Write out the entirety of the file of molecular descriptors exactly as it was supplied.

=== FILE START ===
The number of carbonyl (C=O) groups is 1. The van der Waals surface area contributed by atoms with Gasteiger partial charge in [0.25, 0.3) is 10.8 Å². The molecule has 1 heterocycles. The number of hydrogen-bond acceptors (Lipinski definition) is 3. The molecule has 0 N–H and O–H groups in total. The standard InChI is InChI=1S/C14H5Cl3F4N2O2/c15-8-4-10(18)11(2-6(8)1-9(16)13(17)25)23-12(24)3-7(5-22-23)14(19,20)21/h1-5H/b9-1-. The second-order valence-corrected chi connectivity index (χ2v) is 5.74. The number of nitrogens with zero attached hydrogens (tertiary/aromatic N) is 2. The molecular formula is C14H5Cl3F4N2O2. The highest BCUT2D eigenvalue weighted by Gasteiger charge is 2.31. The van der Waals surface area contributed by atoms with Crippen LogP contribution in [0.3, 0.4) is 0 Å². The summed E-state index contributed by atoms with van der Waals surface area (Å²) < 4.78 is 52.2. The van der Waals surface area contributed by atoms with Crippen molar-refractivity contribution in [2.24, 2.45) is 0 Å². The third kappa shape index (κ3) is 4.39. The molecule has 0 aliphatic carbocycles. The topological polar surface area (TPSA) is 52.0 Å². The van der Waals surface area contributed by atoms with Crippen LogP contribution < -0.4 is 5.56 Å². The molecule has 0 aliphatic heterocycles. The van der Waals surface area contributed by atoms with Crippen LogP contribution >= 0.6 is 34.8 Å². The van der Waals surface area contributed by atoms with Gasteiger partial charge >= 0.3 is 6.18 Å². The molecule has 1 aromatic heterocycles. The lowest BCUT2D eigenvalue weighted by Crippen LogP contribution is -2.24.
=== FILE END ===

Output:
The number of carbonyl (C=O) groups is 1. The van der Waals surface area contributed by atoms with Gasteiger partial charge in [0.25, 0.3) is 10.8 Å². The molecule has 1 heterocycles. The number of hydrogen-bond acceptors (Lipinski definition) is 3. The molecule has 0 N–H and O–H groups in total. The standard InChI is InChI=1S/C14H5Cl3F4N2O2/c15-8-4-10(18)11(2-6(8)1-9(16)13(17)25)23-12(24)3-7(5-22-23)14(19,20)21/h1-5H/b9-1-. The second-order valence-corrected chi connectivity index (χ2v) is 5.74. The number of nitrogens with zero attached hydrogens (tertiary/aromatic N) is 2. The molecular formula is C14H5Cl3F4N2O2. The highest BCUT2D eigenvalue weighted by Gasteiger charge is 2.31. The van der Waals surface area contributed by atoms with Crippen LogP contribution in [0.3, 0.4) is 0 Å². The summed E-state index contributed by atoms with van der Waals surface area (Å²) < 4.78 is 52.2. The van der Waals surface area contributed by atoms with Crippen molar-refractivity contribution in [2.24, 2.45) is 0 Å². The third kappa shape index (κ3) is 4.39. The molecule has 0 aliphatic carbocycles. The topological polar surface area (TPSA) is 52.0 Å². The van der Waals surface area contributed by atoms with Crippen LogP contribution < -0.4 is 5.56 Å². The molecule has 0 aliphatic heterocycles. The van der Waals surface area contributed by atoms with Crippen LogP contribution >= 0.6 is 34.8 Å². The van der Waals surface area contributed by atoms with Gasteiger partial charge >= 0.3 is 6.18 Å². The molecule has 1 aromatic heterocycles. The lowest BCUT2D eigenvalue weighted by Crippen LogP contribution is -2.24.